Succession Planning

According to the AICPA's 2012 Private Companies Practice Section (PCPS) Succession Survey, only 46 percent of multi-owner firms and 6 percent of sole practitioners have written a succession plan. 

A succession plan for your business means a better financial proposition and reduced emotional stress for you, your partners, and your family. The following insights will help you prepare.

Pennsylvania CPA Journal

  • Managing the Fears of Practice Transition

    A successful firm transition requires many factors to align properly. The transition plan will usually focus on finances and terms, but not so much on human factors – chief among them being fear. If you’re a firm owner considering a merger/sale or acquisition, some level of fear is a normal emotion and, in fact, crosses both sides of the table.
  • Five Factors for the Successful Buyer

    The number of firms in merger and acquisition (M&A) conversations is growing at an accelerated pace with no signs of slowing. In fact, the AICPA predicts that in less than 10 years, 75 percent of all current accounting firm partners will be retired. Succession planning and the quest for market share growth are two of several factors that are fueling the M&A momentum.
  • Making Internal Succession a Reality

    When it comes to finally leaving their practice, many CPA firm owners would be thrilled to transfer ownership and control of the firm to a person or persons they work with rather than to an outside party. Selling your firm, or the interests in your firm, is no different than selling any other product: you need to have something the buyer wants, price it properly, understand the mentality of your customer, and be aware of the competition.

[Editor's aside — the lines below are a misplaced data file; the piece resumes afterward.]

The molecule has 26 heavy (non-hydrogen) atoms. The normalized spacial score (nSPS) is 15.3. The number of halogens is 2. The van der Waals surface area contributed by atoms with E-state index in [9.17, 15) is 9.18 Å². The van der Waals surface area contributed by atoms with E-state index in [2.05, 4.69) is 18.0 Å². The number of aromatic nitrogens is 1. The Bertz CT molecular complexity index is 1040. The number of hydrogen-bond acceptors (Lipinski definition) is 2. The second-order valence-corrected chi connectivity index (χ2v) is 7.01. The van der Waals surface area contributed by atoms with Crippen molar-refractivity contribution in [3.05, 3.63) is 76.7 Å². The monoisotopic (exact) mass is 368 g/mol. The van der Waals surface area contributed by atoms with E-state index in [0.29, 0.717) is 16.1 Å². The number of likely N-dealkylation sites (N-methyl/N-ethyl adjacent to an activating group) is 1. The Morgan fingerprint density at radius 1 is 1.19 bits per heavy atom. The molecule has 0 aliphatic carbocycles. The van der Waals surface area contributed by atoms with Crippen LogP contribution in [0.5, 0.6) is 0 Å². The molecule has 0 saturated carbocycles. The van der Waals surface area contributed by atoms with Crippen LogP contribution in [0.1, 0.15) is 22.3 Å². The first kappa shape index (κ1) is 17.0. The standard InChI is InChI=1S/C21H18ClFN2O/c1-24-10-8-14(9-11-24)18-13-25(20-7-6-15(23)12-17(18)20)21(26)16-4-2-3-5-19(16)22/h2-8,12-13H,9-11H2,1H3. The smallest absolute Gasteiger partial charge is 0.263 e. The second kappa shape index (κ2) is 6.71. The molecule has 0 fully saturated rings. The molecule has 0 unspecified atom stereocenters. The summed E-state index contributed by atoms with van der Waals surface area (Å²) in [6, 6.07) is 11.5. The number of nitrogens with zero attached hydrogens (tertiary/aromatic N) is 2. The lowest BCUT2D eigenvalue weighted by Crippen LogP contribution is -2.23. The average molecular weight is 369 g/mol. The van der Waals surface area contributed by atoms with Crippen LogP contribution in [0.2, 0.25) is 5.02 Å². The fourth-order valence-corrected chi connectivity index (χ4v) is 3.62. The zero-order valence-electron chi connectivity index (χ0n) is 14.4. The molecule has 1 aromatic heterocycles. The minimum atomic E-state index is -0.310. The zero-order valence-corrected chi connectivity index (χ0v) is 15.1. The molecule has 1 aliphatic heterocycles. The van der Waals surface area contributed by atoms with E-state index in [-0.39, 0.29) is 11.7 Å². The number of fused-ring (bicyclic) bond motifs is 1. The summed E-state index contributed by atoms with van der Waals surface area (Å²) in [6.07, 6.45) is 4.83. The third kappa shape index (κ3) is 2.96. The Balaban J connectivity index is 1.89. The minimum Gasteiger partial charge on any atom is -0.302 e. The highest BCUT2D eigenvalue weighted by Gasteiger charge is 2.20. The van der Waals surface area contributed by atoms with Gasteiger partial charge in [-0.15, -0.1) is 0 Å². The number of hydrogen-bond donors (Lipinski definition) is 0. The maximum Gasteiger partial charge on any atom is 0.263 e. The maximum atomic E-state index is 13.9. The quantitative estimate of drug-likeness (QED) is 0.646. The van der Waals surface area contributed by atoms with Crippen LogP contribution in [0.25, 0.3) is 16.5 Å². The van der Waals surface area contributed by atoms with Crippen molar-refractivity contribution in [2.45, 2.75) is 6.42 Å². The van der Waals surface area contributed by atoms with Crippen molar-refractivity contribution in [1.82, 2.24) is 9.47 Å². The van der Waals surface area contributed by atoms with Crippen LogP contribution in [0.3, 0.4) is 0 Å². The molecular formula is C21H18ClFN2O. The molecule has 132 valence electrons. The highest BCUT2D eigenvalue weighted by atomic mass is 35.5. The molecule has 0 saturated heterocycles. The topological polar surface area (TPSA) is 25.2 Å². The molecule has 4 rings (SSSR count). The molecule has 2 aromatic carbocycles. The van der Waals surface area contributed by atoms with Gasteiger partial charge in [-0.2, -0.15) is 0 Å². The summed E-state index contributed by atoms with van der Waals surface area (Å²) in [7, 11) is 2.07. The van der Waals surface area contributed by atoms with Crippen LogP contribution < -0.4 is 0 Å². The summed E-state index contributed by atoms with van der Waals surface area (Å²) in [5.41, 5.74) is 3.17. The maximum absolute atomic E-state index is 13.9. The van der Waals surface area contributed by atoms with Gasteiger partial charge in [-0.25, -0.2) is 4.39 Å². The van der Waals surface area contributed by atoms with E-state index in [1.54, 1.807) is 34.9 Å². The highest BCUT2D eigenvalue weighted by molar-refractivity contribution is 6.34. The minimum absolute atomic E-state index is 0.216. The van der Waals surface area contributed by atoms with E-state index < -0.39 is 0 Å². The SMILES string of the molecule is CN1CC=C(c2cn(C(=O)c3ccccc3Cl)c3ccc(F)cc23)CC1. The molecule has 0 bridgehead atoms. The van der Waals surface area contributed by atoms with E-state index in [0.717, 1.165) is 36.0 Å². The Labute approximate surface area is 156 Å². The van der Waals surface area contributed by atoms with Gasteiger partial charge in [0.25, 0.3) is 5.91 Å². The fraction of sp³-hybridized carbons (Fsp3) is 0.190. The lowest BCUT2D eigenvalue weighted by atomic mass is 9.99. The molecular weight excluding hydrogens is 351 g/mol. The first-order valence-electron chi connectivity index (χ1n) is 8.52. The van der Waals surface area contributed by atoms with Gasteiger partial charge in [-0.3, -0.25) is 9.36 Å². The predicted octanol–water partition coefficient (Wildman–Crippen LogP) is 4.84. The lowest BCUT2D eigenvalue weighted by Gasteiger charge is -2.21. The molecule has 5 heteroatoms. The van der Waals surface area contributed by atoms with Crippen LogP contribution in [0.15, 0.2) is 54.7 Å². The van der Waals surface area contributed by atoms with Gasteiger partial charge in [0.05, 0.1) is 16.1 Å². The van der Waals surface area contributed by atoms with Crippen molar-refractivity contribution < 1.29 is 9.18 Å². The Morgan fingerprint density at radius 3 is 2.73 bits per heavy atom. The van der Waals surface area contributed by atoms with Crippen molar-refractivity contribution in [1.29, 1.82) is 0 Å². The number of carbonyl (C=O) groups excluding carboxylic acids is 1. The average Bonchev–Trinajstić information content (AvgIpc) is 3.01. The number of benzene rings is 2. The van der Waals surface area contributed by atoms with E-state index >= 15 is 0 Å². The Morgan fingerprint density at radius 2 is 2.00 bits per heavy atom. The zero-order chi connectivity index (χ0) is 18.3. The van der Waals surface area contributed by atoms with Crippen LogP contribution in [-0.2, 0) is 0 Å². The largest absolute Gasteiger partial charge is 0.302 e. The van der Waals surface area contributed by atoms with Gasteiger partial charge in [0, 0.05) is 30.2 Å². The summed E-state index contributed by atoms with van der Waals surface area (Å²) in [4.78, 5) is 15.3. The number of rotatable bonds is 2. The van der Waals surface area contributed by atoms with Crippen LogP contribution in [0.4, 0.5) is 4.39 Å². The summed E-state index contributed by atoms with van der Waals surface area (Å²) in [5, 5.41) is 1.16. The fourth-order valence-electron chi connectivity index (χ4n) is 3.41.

• Exit Strategies for Owners of CPA Firms

    A summer 2015 Pennsylvania CPA Journal feature exploring the options available to CPA firm owners looking to pass along ownership and head into retirement.

CPA Now Blog

  • Expert Offers Tips on Exit Planning

    Exit planning is a forward-thinking strategy that should be established well in advance to ensure comfort for yourself and your clients, whose businesses depend on your unbroken service and attention. Hear more from Charles R. Kedra, CFP, AIF, CEPA, senior partner and director of business advisory services with Legacy Planning Partners.
  • Is Your Succession Plan Destined to Succeed?

    Do you have a succession plan in place? If you are a sole proprietor or a local CPA firm, the answer is “no” more often than not. Less than 10 percent of sole proprietors have a practice continuation agreement in place. You can fix that.
  • Three Critical Decisions that Helped My Practice Grow

    When I first started my own accounting firm, my primary concern was how and when I would obtain clients. What I did not focus on at the time was how many other extremely important decisions would have to be made. I’ve identified three factors that enabled my firm to grow along with the client base.

Journal of Accountancy

Navigating the Path to Success in Accounting Practice Sales

Harry L. Olson, CPA, advises that knowing how to avoid major hazards when seeking a buyer can make all the difference between a profitable conclusion and a disastrous outcome.


Key Succession Planning Tips for Small CPA Firms
Key Succession Planning Tips for Large CPA Firms
How to Value an Accounting Firm in the Succession Planning Process
Related Professional Education
Transition Advisors:
Merger Acquisition Transition Succession f

PICPA members are eligible for a free consultation with Transition Advisors LLC, one of the country’s leading consultants on succession, M&A and partnership issues.

Learn More